Thirdly, the reservoir is situated roughly 1600 metres above sea level, so it’s an excellent spot to escape the heat in summer.


Children’s Play Areas

Every large city in Cyprus has one or more active play areas for children. They’re pretty much identical, with approximately the same prices (this now only applies to centres for children up to two years old. Play areas for children of a greater age differ due to their large diversity). As a rule, these premises feature a cafe, where you can have a drink of coffee in peace, while your little one goes on the slides and trampolines. This is guaranteed to keep my son busy for two hours. No more. We’ve tried all the play areas and to our liking, the best playground is "Wow Action Park" in Larnaca. The choice of amusements is a little wider here compared to its equivalent establishments on the island: not only can kids run and jump around, but they can ride in the children’s cars, shoot a toy cannon and play with a pneumatic balloon shooting system. The cappuccino served at the centre’s coffee shop also isn’t to be sniffed at.



Cyprus has two zoos — in Paphos and Limassol — along with various other areas for interacting with animals: numerous donkey farms, a camel park, a mouflon nature reserve and so on. To our liking, Limassol Zoo is the best there is to offer. True, it’s not as big as its Paphos counterpart and you can’t hand-feed the camels like at the Camel Park. In general, it’s also tiny. But it has been designed to give your child the maximum experience. The rational and sensible positioning of the various zones compensates for its small territory. You can observe any of the animals from a two-metre distance and the fencing in many of the enclosures allows you to observe the animals without any obstacles. But the birds, for instance, are located in aviaries with one side made of glass. Small peepholes have been designed lower down for little munchkins to look through.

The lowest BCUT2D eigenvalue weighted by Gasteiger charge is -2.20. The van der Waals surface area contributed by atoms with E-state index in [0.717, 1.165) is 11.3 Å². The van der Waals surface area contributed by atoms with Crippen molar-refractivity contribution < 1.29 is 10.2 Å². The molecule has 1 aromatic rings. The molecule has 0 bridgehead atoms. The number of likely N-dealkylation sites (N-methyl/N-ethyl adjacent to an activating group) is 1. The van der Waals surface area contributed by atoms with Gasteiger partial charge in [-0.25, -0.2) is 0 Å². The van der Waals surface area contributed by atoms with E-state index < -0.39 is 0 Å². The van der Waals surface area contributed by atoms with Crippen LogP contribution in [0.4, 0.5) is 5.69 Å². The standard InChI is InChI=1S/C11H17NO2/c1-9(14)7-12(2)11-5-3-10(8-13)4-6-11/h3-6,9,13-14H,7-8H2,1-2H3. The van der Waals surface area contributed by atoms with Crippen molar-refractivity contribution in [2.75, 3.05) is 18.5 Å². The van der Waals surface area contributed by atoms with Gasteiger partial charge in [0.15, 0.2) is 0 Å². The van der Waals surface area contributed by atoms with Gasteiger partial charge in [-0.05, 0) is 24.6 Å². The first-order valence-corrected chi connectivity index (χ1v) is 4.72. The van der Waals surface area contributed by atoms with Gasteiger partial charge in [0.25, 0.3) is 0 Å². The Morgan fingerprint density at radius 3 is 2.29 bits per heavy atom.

Ticket prices for Limassol Zoo are extremely affordable — visit it at least every day and you won’t incur any losses to your budget. The premises are clean and the selection of animals for such a small zoo is rather impressive. It has monkeys, otters, meerkats, crocodiles, hippos, kangaroos and many other species. There is a cafe situated in the centre of the zoo, which also features a small children’s play area.

I’ve written that I try to take my son to new places every time, but the zoo is the exception to the rule, as we regularly pay visits here.



What makes a beach suitable for children?

Firstly, the absence of waves. So, due to this feature, let’s immediately exclude the northern coastline — Polis and its vicinity. True, there aren’t always waves there, but they do appear rather often.

Secondly, it’s important that a beach is clean, so here we have to say goodbye to practically the whole coastline of Limassol. Dassudi, for instance, is a gorgeous beach, but shovel the sand with your hands and you’ll no doubt dig up two-three cigarette butts.